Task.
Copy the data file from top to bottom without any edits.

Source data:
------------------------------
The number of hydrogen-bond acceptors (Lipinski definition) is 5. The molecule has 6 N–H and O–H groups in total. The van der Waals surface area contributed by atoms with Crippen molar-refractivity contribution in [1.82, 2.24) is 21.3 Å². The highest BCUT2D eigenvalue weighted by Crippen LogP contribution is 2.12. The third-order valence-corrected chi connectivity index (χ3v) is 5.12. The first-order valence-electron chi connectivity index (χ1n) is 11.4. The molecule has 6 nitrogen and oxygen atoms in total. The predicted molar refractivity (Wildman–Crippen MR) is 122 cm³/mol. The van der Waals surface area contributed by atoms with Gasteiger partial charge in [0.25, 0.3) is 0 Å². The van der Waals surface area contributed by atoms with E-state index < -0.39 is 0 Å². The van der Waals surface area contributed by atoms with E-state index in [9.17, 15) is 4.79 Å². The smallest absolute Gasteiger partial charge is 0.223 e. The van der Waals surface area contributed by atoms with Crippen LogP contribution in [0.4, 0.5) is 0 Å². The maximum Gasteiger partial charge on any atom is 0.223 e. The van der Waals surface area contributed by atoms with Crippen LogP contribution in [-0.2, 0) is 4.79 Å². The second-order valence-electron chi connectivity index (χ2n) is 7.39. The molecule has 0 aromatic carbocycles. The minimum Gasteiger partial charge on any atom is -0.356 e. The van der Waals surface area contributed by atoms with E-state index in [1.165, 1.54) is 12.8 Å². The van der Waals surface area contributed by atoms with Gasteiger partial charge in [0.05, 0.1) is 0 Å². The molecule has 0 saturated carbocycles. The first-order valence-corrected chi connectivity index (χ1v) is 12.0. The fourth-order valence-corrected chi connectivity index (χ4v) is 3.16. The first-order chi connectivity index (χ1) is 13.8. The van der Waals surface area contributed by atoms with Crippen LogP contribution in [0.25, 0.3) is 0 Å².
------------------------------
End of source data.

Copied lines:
The number of hydrogen-bond acceptors (Lipinski definition) is 5. The molecule has 6 N–H and O–H groups in total. The van der Waals surface area contributed by atoms with Crippen molar-refractivity contribution in [1.82, 2.24) is 21.3 Å². The highest BCUT2D eigenvalue weighted by Crippen LogP contribution is 2.12. The third-order valence-corrected chi connectivity index (χ3v) is 5.12. The first-order valence-electron chi connectivity index (χ1n) is 11.4. The molecule has 6 nitrogen and oxygen atoms in total. The predicted molar refractivity (Wildman–Crippen MR) is 122 cm³/mol. The van der Waals surface area contributed by atoms with Gasteiger partial charge in [0.25, 0.3) is 0 Å². The van der Waals surface area contributed by atoms with E-state index < -0.39 is 0 Å². The van der Waals surface area contributed by atoms with E-state index in [9.17, 15) is 4.79 Å². The smallest absolute Gasteiger partial charge is 0.223 e. The van der Waals surface area contributed by atoms with Crippen LogP contribution in [0.4, 0.5) is 0 Å². The maximum Gasteiger partial charge on any atom is 0.223 e. The van der Waals surface area contributed by atoms with Crippen LogP contribution in [-0.2, 0) is 4.79 Å². The second-order valence-electron chi connectivity index (χ2n) is 7.39. The molecule has 0 aromatic carbocycles. The minimum Gasteiger partial charge on any atom is -0.356 e. The van der Waals surface area contributed by atoms with E-state index in [1.165, 1.54) is 12.8 Å². The van der Waals surface area contributed by atoms with Gasteiger partial charge in [0.05, 0.1) is 0 Å². The molecule has 0 saturated carbocycles. The first-order valence-corrected chi connectivity index (χ1v) is 12.0. The fourth-order valence-corrected chi connectivity index (χ4v) is 3.16. The first-order chi connectivity index (χ1) is 13.8. The van der Waals surface area contributed by atoms with Crippen LogP contribution in [0.25, 0.3) is 0 Å².